Your first colonoscopy: What to expect
There’s no doubt that getting a colorectal cancer screening exam can save your life. But the idea of a colonoscopy can leave some people with the urge to put off the test, or worse, not get screened at all.
Men and women at average risk for colorectal cancer should begin regular colorectal screening exams at age 50. African American men and women should begin screening at age 45. There are alternatives to colonoscopy, but there is a lot to consider before you choose to skip this “gold-standard” test for one that may seem easier.
We talked to Selvi Thirumurthi, M.D., M.S., a gastroenterologist in the Department of Gastroenterology, Hepatology and Nutrition at MD Anderson Cancer Center, about the pros and con of several types of colorectal screening options. Here’s what she had to say.
Colonoscopy is considered the gold standard for colon cancer screening.
During a colonoscopy, you will be sedated. Your doctor will insert a flexible tube with a tiny camera into your rectum and through the length of your large intestine (colon). Your doctor will examine the surface of your colon as she withdraws the tube.
Your colon must be completely clean in order for your doctor to see any abnormalities. The day before the test, you will prepare by avoiding solid foods and drinking only clear liquids. You also have to drink a solution that will cause you to go to the bathroom - probably several times – so there is absolutely no waste in your colon.
“Colonoscopy is the best test available to find out if a patient has colon cancer, pre-cancerous polyps, benign growths or other conditions of the colon,” says Thirumurthi. “Colonoscopy is a direct test. We’re able to completely visualize all of the lining of the colon.”
What to consider
- Prep: Colonoscopy requires you to prep your colon the day before the procedure.
- Accuracy: The colonoscopy allows your doctor to look directly at the surface of your colon. That means it’s the most accurate test for finding problems and not producing false-negative results.
- Polyp removal: A major benefit of the colonoscopy: Your doctor can remove polyps or suspicious growths during the test without scheduling another procedure.
- Risk: A colonoscopy is an invasive test. There is slight risk that your colon could be torn or punctured. Being under sedation also has risks.
- Cost: If you doctor finds polyps during the exam and removes them. That may affect what you pay.
During a virtual colonoscopy, your doctor does a low-dose CT scan of your abdomen and pelvis to create 3D images. These images show polyps and other abnormalities inside your colon and rectum.
If you choose virtual colonoscopy over regular colonoscopy, MD Anderson recommends you get the test every five years starting at age 50.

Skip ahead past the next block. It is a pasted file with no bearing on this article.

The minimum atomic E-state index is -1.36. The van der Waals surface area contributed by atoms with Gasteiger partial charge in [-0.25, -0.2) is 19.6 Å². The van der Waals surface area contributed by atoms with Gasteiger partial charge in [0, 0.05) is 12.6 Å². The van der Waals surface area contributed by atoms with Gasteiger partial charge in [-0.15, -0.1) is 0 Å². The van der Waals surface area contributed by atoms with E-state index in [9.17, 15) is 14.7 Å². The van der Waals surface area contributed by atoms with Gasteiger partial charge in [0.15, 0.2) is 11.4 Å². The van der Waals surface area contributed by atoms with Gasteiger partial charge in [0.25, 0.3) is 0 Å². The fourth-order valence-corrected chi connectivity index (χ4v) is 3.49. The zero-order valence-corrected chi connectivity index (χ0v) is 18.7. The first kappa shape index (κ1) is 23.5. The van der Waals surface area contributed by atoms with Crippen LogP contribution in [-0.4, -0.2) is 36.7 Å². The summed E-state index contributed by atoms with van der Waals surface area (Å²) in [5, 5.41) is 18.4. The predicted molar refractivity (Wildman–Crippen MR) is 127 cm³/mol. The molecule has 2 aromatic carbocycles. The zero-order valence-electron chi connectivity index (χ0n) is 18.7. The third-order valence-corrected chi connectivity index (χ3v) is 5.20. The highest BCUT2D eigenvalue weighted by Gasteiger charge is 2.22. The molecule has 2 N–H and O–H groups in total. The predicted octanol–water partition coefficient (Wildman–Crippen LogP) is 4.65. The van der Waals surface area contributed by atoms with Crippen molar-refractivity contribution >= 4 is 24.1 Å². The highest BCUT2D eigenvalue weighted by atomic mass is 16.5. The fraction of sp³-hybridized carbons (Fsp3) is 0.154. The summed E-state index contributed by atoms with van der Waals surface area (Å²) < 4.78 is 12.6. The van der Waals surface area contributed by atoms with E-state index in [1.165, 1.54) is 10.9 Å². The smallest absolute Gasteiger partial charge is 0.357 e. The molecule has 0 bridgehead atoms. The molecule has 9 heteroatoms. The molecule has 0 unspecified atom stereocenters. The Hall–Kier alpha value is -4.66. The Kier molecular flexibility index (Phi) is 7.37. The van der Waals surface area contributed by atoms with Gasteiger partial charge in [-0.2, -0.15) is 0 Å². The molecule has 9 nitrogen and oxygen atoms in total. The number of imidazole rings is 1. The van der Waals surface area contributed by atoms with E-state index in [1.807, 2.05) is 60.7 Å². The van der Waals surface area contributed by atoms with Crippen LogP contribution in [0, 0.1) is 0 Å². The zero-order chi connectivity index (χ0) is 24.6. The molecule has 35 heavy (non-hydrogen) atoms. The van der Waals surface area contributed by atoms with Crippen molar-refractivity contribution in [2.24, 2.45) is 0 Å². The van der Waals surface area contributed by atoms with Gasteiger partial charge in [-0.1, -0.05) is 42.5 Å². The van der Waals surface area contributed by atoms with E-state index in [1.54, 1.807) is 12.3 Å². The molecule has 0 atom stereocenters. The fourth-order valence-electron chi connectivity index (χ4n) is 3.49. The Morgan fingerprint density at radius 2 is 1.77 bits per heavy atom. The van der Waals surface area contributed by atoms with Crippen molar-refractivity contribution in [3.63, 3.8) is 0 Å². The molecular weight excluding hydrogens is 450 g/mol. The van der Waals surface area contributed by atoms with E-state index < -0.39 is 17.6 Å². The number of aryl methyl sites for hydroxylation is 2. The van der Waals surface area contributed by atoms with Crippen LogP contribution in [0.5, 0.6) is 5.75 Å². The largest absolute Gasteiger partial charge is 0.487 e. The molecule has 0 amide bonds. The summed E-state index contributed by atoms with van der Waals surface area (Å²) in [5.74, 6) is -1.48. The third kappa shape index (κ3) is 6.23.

What to consider
- Prep: Virtual colonoscopy requires the same prep as colonoscopy. Your colon must be completely free of waste for your doctor to perform the test. If the test detects any abnormalities, you will have to do the prep again and get a regular colonoscopy.
- Accuracy: Virtual colonoscopy is not great at detecting small polyps. What it sees as a small polyp may or may not be a polyp.
- Risk: During the test, you will be exposed to a low-dose of radiation. “It’s low-dose, but if you are getting it done regularly, then there is a cumulative effect that needs to be considered,” says Thirumurthi.
- Cost: If the test detects something, you will need to get a diagnostic colonoscopy. Since it’s not a screening exam, it likely will not be fully covered by insurance, so you will incur some cost.
Stool-based tests use a sample of your stool to look for markers – or clues – that might indicate cancer.
“All of the stool based tests are indirect tests,” says Thirumurthi. “They don’t let your doctor look at the surface of the colon, which is the best way to detect cancer and pre-cancer.”
There are several types of stool-based tests.
Stool DNA tests can detect changes in DNA that happen as colon cancer develops. Cells with the changed DNA are passed through the stool. Stool DNA tests are very good at detecting early stage cancers and precancerous polyps. This is the most accurate of stool-based tests.
FIT, or fecal immunochemical tests, test your stool for a protein found in blood. This can let your doctor know that there is blood in your stool that can’t be seen with the naked eye.
FOBT, or fecal occult blood tests, also look for blood in the stool that cannot be seen with the naked eye. It is less accurate than the FIT, and it can be tricked if the patient eats a bloody steak or takes over-the-counter medication that irritates the lining of the colon.
What to consider
- Prep: There is no prep for a stool-based test, other than some restrictions on certain foods and medicines.
- Accuracy: While some are better than others, none of the stool-based tests are as accurate as colonoscopy.
- Risk: Stool-based tests carry no risks during the test. However, you do run the risk of your doctor missing a cancer or pre-cancerous polyp, since the tests are not as accurate colonoscopy. That means there is the potential that colon cancer could go untreated for a long time, making it harder to treat successfully.
- Cost: If any of these tests come up positive, they will trigger a diagnostic colonoscopy, which will likely not be fully covered by insurance.
No matter which exam you choose, Thirumurthi urges you to get regular colorectal cancer screenings.
Colorectal cancer is the third most common cancer for both men and women in the United States, and it’s the second leading cause of cancer-related death.
“I think the most important take home is that regardless of what type of exam people choose, that they get screened for colon cancer.”